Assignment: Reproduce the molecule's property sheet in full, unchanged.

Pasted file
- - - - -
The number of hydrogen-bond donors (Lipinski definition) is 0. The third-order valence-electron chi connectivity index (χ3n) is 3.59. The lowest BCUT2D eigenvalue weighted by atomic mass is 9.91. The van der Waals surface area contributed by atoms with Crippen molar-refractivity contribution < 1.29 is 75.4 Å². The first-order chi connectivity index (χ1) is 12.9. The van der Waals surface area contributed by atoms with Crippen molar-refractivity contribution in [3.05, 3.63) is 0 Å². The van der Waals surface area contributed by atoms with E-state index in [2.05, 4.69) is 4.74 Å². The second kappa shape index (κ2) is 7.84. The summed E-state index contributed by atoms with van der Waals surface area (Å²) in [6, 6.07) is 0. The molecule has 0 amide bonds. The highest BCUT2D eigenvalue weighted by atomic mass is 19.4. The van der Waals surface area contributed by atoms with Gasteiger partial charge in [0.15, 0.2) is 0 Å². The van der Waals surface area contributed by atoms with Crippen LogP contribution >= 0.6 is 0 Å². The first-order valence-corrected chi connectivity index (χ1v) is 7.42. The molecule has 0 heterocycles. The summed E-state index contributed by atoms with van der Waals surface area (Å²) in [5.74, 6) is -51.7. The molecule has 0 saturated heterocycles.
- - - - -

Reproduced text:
The number of hydrogen-bond donors (Lipinski definition) is 0. The third-order valence-electron chi connectivity index (χ3n) is 3.59. The lowest BCUT2D eigenvalue weighted by atomic mass is 9.91. The van der Waals surface area contributed by atoms with Crippen molar-refractivity contribution < 1.29 is 75.4 Å². The first-order chi connectivity index (χ1) is 12.9. The van der Waals surface area contributed by atoms with Crippen molar-refractivity contribution in [3.05, 3.63) is 0 Å². The van der Waals surface area contributed by atoms with E-state index in [2.05, 4.69) is 4.74 Å². The second kappa shape index (κ2) is 7.84. The summed E-state index contributed by atoms with van der Waals surface area (Å²) in [6, 6.07) is 0. The molecule has 0 amide bonds. The highest BCUT2D eigenvalue weighted by atomic mass is 19.4. The van der Waals surface area contributed by atoms with Gasteiger partial charge in [0.15, 0.2) is 0 Å². The van der Waals surface area contributed by atoms with Crippen LogP contribution >= 0.6 is 0 Å². The first-order valence-corrected chi connectivity index (χ1v) is 7.42. The molecule has 0 heterocycles. The summed E-state index contributed by atoms with van der Waals surface area (Å²) in [5.74, 6) is -51.7. The molecule has 0 saturated heterocycles.